Since the Iran revolution of 1979, the Islamic Republic has been aware of the demographics and liabilities of the Eastern Province of Saudi Arabia (i.e. the majority-Shia population is prone to unrest and revolt.) For these reasons the Islamic Republic has earmarked that province, called ash-Sharqiyyah in Arabic, as a key spot of its “export of revolution”.
To that end, the Islamic Republic has been constantly provoking the Shia population of the eastern Saudi Arabia, Bahrain, and the Houthis of Yemen to stage uprisings against the Saudi monarchy in order to overthrow it. It was following one of those uprisings in 2012 that Nimr Baqir al-Nimr, a leading Shia cleric in the ash-Sharqiyyah region, was arrested by the Saudi security forces.
Prior to his emergence as a leading Shia cleric in Saudi Arabia, Nimr spent ten years in Iran studying at the Qom Seminary, one of the leading Shia clerical educational centres of the world. While in Iran, Nimr had taken a shine to the contemporary Shia clerical system of rule in that country specifically called “Velayat-e Faqih” (Guardianship of the Jurist), established by the first Supreme Leader of Iran, Ayatollah Khomeini, and developed and perfected by his successor, Ali Khamenei, the incumbent Supreme Leader.
Intent on establishing an Iran-style Velayat-e Faqih  in Saudi Arabia, Bahrain and Iraq, Nimr returned to Saudi Arabia and engaged in both overt and covert activities, to overthrow the Saudi monarchy (most likely with the aid and encouragement of the Iranian Revolutionary Guards). And that was when he was arrested.
In 2014 Nimr was sentenced to death by the Saudi Specialized Criminal Court on a number of charges regarding Saudi national security, including attempting to stage a revolution against the monarchy, seeking foreign meddling in Saudi Arabia, taking up arms against the security forces, as well as sectarianism and secessionism. The sentence was carried out on January 2, 2015, which brings us to the beginning of our story.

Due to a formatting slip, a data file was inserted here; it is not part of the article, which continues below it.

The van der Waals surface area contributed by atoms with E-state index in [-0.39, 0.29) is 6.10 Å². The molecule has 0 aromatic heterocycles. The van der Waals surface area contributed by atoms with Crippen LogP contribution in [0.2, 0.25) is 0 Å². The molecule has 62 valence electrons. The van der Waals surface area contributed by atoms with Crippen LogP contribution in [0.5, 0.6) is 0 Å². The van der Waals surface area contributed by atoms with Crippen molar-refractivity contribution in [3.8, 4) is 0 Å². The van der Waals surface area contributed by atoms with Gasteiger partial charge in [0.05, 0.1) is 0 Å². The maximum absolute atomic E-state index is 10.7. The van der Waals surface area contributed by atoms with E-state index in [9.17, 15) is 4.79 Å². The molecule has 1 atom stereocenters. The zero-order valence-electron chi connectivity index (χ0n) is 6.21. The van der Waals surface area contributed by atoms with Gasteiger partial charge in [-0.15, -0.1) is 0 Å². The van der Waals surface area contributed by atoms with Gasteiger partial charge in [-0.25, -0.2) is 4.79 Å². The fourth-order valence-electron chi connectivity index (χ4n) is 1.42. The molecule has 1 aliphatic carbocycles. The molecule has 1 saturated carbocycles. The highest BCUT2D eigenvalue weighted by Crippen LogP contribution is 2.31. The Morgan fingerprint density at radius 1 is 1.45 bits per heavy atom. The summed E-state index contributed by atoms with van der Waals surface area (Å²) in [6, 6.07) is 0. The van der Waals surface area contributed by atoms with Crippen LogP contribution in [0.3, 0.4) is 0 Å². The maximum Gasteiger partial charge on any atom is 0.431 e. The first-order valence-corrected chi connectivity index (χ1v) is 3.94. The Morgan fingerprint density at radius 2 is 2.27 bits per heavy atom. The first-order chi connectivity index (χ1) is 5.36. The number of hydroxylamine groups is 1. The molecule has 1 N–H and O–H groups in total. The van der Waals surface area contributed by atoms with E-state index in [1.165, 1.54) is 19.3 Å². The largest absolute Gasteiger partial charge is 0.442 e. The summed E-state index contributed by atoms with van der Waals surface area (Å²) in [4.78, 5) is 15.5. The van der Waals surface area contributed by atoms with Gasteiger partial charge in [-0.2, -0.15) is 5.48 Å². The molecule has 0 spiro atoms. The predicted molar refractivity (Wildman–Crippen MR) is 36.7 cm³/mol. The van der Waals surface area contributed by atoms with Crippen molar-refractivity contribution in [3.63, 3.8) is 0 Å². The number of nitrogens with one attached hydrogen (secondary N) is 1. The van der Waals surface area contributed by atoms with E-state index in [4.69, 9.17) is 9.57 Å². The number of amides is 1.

Previously, Saudi Arabia tolerated any seditious act provoked by the Islamic Republic in the Arabian Peninsula, usually containing them with a mix of low-key militarism and high-profile negotiation. However, since King Salman’s accession to the throne (January 23, 2015) and then appointment of his son, Muhammad bin Salman, as Minister of Defense, Saudi Arabia has demonstrated that it will respond to any Iran-instigated sedition in the peninsula with an iron fist. So far, the almost year-long campaign against the Iran-backed Houthis in Yemen has borne out that resolve; the execution of Nimr and 46 other rebels is further evidence.
In hindsight, we can see that the head-on Saudi clash with the mullahs was inevitable as tensions had been brewing between the two countries for almost 38 years, ever since the Shia revolutionary regime grabbed power in Iran. In other words, for the Saudis, what happened in Tehran and Mashhad did not constitute a discrete act of vandalism on the part of a mad crowd in Iran. Rather, it was the straw that broke the camel’s back.
Therefore, the Saudis seem to have finally resolved to take a decisive stand against the Iranian regime’s encroachment on Arab affairs. And the Arab League states have already voiced their support for Saudi Arabia by either withdrawing or downgrading their diplomatic delegations in Iran. As such, the daggers are likely to remain drawn for a rather long time on the southern coast of the Persian Gulf.